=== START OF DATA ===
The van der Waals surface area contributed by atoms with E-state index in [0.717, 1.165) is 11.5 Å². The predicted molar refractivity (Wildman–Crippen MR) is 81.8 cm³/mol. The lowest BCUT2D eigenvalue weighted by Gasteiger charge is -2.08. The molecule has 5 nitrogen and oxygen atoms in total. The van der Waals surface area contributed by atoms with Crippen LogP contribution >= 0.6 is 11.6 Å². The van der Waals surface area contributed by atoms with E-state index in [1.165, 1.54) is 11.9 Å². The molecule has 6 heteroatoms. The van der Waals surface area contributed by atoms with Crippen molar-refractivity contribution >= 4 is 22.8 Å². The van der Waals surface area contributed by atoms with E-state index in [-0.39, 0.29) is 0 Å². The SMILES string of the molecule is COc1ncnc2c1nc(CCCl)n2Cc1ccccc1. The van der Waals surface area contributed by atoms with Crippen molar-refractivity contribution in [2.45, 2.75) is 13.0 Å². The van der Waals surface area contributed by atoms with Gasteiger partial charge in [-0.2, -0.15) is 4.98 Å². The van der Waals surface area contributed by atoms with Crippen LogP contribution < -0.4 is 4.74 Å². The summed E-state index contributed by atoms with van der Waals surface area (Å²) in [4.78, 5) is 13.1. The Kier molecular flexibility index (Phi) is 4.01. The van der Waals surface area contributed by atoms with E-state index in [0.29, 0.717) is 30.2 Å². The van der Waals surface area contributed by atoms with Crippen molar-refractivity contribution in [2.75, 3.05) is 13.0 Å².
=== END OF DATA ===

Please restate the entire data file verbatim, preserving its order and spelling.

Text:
The van der Waals surface area contributed by atoms with E-state index in [0.717, 1.165) is 11.5 Å². The predicted molar refractivity (Wildman–Crippen MR) is 81.8 cm³/mol. The lowest BCUT2D eigenvalue weighted by Gasteiger charge is -2.08. The molecule has 5 nitrogen and oxygen atoms in total. The van der Waals surface area contributed by atoms with Crippen LogP contribution >= 0.6 is 11.6 Å². The van der Waals surface area contributed by atoms with E-state index in [1.165, 1.54) is 11.9 Å². The molecule has 6 heteroatoms. The van der Waals surface area contributed by atoms with Crippen molar-refractivity contribution >= 4 is 22.8 Å². The van der Waals surface area contributed by atoms with E-state index in [-0.39, 0.29) is 0 Å². The SMILES string of the molecule is COc1ncnc2c1nc(CCCl)n2Cc1ccccc1. The van der Waals surface area contributed by atoms with Crippen molar-refractivity contribution in [2.45, 2.75) is 13.0 Å². The van der Waals surface area contributed by atoms with Gasteiger partial charge in [-0.2, -0.15) is 4.98 Å². The van der Waals surface area contributed by atoms with Crippen LogP contribution < -0.4 is 4.74 Å². The summed E-state index contributed by atoms with van der Waals surface area (Å²) in [4.78, 5) is 13.1. The Kier molecular flexibility index (Phi) is 4.01. The van der Waals surface area contributed by atoms with E-state index in [0.29, 0.717) is 30.2 Å². The van der Waals surface area contributed by atoms with Crippen molar-refractivity contribution in [2.75, 3.05) is 13.0 Å².